• remark, which involves embedding Markdown into a HTML file, which I find looks cluttered (I just want a file describing my slide, and to have the infrrastructure take care of surrounding stuff!)

The present/represent toolchain give me nice-looking slides, with a simple markup format, and don't require me to install much that I wouldn't have installed anyway - I suspect I'll use this as my preferred presentation tool for a while.

Using Python and Pandas to check HTTP load distribution

Posted on Mon 30 May 2016

Since writing my previous post on using standard Unix shell tools to analyse a HTTP access log, I've been thinking about how to do this with more standard data analysis tools. Using Pandas and Matplotlib, which are the main Python data libraries, you can get a bit more fine-grained control, and view the results graphically.

As a reminder, the question I'm trying to answer is "given this HTTP access log file, are there any time periods where my request rate is much higher than normal?".

First, I'll import the relevant libraries:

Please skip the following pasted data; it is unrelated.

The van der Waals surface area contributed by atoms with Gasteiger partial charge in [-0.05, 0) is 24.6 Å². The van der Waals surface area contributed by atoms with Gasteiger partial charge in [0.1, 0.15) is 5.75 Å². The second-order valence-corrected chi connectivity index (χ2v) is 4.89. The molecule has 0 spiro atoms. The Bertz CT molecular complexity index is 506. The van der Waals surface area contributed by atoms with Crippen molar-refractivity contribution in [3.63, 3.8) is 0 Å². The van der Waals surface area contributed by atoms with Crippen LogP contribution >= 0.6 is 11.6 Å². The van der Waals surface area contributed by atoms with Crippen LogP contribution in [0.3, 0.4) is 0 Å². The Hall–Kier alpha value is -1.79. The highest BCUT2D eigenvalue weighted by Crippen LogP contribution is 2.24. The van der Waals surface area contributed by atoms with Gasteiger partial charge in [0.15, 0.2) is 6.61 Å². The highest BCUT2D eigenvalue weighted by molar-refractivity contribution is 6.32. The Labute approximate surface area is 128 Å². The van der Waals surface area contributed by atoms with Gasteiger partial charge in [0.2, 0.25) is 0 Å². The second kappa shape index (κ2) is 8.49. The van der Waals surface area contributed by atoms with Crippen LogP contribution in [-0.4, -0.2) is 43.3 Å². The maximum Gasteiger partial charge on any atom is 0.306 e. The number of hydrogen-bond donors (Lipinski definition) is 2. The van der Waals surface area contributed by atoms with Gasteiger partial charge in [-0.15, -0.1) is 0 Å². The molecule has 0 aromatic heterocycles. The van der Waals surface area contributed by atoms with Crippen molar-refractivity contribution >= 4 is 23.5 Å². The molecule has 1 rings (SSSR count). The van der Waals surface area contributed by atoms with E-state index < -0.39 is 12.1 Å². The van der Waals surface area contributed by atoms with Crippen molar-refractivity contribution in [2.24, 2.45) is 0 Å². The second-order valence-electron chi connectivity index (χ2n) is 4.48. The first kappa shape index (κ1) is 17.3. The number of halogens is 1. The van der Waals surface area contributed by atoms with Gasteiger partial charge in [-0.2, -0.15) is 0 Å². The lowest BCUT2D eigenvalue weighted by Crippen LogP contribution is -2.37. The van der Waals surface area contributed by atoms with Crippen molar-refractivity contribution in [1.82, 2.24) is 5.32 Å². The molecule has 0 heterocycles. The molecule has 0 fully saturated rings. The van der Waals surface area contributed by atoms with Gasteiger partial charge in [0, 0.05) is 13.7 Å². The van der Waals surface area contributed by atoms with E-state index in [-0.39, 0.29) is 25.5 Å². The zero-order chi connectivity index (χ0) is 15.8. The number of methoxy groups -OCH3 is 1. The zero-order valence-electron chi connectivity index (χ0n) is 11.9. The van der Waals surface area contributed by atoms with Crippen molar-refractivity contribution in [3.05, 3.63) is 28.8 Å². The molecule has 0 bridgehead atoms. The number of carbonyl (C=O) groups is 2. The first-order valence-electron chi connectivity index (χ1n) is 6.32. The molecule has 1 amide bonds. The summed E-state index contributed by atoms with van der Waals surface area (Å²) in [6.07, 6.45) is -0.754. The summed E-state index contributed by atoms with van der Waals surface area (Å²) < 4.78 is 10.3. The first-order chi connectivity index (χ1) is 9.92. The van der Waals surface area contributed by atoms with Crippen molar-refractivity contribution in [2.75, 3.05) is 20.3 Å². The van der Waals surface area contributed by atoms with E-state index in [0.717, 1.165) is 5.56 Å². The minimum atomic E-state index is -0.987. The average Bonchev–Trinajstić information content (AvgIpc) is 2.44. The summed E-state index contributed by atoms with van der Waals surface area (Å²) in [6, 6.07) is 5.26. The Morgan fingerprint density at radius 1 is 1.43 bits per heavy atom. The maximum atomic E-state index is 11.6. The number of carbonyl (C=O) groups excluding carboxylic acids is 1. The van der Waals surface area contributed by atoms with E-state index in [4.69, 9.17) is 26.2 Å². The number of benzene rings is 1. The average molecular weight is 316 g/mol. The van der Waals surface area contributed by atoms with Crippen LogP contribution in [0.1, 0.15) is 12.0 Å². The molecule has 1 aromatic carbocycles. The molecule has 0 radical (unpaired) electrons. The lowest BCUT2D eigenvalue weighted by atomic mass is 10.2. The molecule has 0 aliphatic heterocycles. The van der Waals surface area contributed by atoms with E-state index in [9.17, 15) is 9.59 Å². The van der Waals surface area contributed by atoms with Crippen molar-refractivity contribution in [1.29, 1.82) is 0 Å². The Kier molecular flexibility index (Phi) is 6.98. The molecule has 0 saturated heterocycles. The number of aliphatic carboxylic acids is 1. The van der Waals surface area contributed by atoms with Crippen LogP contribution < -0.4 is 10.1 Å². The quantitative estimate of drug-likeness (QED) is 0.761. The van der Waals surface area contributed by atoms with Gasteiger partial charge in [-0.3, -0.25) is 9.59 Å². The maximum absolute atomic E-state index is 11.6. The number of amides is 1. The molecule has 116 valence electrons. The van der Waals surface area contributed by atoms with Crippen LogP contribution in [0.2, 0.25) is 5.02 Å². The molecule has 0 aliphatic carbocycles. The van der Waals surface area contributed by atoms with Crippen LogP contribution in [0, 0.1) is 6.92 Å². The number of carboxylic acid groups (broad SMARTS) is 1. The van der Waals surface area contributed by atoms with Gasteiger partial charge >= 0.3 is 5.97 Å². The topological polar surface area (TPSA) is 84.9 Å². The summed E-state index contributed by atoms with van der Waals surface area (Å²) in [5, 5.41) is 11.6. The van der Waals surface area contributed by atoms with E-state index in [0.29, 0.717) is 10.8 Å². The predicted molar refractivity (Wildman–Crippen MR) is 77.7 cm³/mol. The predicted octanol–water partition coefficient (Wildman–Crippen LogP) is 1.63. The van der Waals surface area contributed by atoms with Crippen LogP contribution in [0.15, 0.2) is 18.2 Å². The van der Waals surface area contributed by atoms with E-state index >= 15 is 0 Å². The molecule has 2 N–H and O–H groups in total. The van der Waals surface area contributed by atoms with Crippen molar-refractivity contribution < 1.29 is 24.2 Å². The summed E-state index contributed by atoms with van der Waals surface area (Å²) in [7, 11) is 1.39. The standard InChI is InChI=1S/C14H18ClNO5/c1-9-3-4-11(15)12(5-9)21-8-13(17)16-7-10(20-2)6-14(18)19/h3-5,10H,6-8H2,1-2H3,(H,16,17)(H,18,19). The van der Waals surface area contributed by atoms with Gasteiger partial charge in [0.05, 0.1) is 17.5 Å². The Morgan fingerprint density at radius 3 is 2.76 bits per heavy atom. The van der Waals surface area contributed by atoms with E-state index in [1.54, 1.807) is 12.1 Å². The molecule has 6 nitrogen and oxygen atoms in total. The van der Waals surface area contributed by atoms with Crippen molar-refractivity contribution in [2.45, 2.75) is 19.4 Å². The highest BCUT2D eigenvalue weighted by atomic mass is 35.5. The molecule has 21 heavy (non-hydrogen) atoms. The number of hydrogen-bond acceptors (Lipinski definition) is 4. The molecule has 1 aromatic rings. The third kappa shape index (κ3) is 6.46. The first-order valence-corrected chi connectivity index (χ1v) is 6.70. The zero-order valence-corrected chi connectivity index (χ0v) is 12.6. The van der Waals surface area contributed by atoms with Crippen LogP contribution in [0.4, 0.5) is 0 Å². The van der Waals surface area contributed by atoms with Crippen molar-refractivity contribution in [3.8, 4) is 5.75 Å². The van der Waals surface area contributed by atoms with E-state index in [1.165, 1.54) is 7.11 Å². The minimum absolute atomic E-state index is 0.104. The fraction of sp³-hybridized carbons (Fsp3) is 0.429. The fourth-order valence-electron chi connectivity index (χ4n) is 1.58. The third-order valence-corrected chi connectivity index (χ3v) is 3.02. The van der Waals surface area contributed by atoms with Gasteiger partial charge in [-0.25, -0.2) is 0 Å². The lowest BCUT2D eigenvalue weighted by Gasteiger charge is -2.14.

import pandas as pd
from datetime import datetime
import matplotlib.pyplot as plt

Then parse the data out of the file into a Pandas Series data structure, indexed by timestamp (i.e. a time series):

def mysum(list):
    return 0 if len(list) == 0 else sum(list)

def parse_data(filename):
    events = {}

    with open(filename) as f:
        # Example line:
        # 14-04-2016 11:01:28.737 UTC 200 GET /url_a 0.000863 seconds
        for l in f.readlines():
            date, time, tz, status, method, path, latency, _ = l.split()
            dt = datetime.strptime(date + " " + time, "%d-%m-%Y %H:%M:%S.%f")
            # Build up a dictionary of timestamp -> number of events happening at that time
            events[dt] = 1

    time_series = pd.Series(events)

    # Count how many events were in each 50ms period
    time_series = time_series.resample('50L', how=mysum)
    return time_series